Last Friday, Chinese financial regulators took over nine financial institutions that were on the verge of collapse. These included four insurers, two trust firms, and three securities firms. As per a report by Wall Street Journal, these financial institutions of China managed a combined asset of 1 trillion Yuan ( or 143 billion dollars) and the market failures of these can trigger a financial crisis.
The Banking and Insurance Regulatory Commission, China’s apex authority for regulation of banking and insurance sector, has warned the government to prepare for a ‘big rise’ in bad loans as the financial system copes with Coronavirus and increasing sanctions against Chinese companies imposed by countries around the world.
Although Chinese authorities try to paint a rosy picture of the Chinese economy by fudging statistics, the financial system is cracking at the grassroots level, thanks to reckless lending by non-banking financial institutions in the last decade.
A statement summarising a working conference held by China’s banking regulator this week, said, China has to “prevent the cold ash of shadow banking from burning again” while avoiding “a resurgence of chaos in real estate financing.” The statement further added, it also has to “make full preparations to counter changes in the external environment over the long run.
Amid the unprecedented economic contraction and boycott of Chinese goods around the world, China is now witnessing an increasing number of bank runs. In the last few weeks, local banks in two Chinese provinces- Hebei and Shanxi, have been unable to pay back customers even as a large number of people gathered to withdraw their deposits.
The non-performing assets (or NPAs) of China’s local banks have grown exponentially in the last few years as the artificial real estate boom went bust and several companies defaulted on loans.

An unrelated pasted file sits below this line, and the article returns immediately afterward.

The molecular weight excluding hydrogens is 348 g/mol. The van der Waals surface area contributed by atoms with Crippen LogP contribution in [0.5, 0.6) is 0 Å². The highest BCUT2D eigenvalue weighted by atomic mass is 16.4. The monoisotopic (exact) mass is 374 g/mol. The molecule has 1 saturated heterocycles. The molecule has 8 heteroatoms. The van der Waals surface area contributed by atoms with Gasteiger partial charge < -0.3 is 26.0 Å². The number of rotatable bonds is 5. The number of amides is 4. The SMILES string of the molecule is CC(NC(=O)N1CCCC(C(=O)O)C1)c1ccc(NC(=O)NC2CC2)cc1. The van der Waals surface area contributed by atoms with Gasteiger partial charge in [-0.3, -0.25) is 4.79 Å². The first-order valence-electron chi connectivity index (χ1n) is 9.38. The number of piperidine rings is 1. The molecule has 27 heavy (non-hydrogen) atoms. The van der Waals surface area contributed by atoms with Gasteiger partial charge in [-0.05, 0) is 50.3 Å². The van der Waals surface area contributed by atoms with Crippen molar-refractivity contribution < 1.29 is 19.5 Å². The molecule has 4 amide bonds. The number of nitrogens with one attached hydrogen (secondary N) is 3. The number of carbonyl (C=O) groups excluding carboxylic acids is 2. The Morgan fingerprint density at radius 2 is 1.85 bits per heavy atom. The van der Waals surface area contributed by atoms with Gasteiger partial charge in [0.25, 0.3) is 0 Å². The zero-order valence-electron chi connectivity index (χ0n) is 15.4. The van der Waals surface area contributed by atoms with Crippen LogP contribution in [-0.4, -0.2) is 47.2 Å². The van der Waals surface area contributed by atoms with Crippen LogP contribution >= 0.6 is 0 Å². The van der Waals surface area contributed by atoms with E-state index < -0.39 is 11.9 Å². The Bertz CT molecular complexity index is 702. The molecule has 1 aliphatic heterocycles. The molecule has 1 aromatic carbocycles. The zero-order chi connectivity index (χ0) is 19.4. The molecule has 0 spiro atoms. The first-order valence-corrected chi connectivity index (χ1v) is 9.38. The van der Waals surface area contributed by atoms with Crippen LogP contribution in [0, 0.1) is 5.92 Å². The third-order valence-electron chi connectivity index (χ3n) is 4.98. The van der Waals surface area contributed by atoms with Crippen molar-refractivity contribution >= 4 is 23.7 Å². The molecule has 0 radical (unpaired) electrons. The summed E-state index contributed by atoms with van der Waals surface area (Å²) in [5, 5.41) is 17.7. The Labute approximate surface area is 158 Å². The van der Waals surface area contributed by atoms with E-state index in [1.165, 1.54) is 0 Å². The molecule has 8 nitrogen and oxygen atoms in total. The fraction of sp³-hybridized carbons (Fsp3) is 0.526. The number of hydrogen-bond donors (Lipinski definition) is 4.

The distrust in the Chinese financial system grew after the Coronavirus pandemic, which led to the closing down of many businesses. The increasing momentum of boycott calls against Chinese goods in countries like India, Australia and the United States, has added fuel to the fire. The nations constitute some of the largest markets for Chinese companies. The aggression of the Chinese Communist Party in the Himalayas and the South China Sea has imposed heavy costs on Chinese companies which are dependent on exports.
Last year, the central government of China was forced to take control of local lenders in many provinces to sustain operations. The central government took over Baoshang Bank, a big lender in Province of Inner Mongolia after it failed to pay back depositors; and also bailed out Bank of Jinzhou and Hengfeng Bank.
Recently, a gold scam worth billions of dollars was reported in China. Kingold Jewelry Inc, China’s largest privately-owned gold processing and jewellery company headquartered in Wuhan, took a loan of more than 20 billion Yuan, that is, 2.8 billion dollars with pure gold as collateral. But, when the shadow banks claimed the gold after the company was unable to pay back, they found that what the company claimed as pure gold was actually copper.
Apart from local banks, shadow banks which are a 3 trillion dollars industry in China, have also started to collapse. A few weeks ago, Sichuan Trust, one of China’s largest shadow banks, apologized to investors for missing the deadline for payments on financial products.
The statement published on the company’s website reads, “Affected by the global economic downturn, the new coronavirus outbreak, and the suspension of the issuance of trust products, some companies are unable to return funds on time. As a result, payments have not been distributed on time. Sichuan Trust sincerely apologises to you.”
The Chinese companies have lost the market worth trillions of dollars due to Coronavirus pandemic induced lockdown and the rising anti-China sentiment in the last few months. This means that these businesses would be unable to pay back and therefore, prone to default, which will fuel distrust in banks leading to the panic withdrawal of deposits.
Therefore, the Chinese economy is set to suffer a big jolt in the next few days, shockwaves of which would be felt around the world. And as we have said before, China’s counterfeit culture and forced demand creation are to be blamed.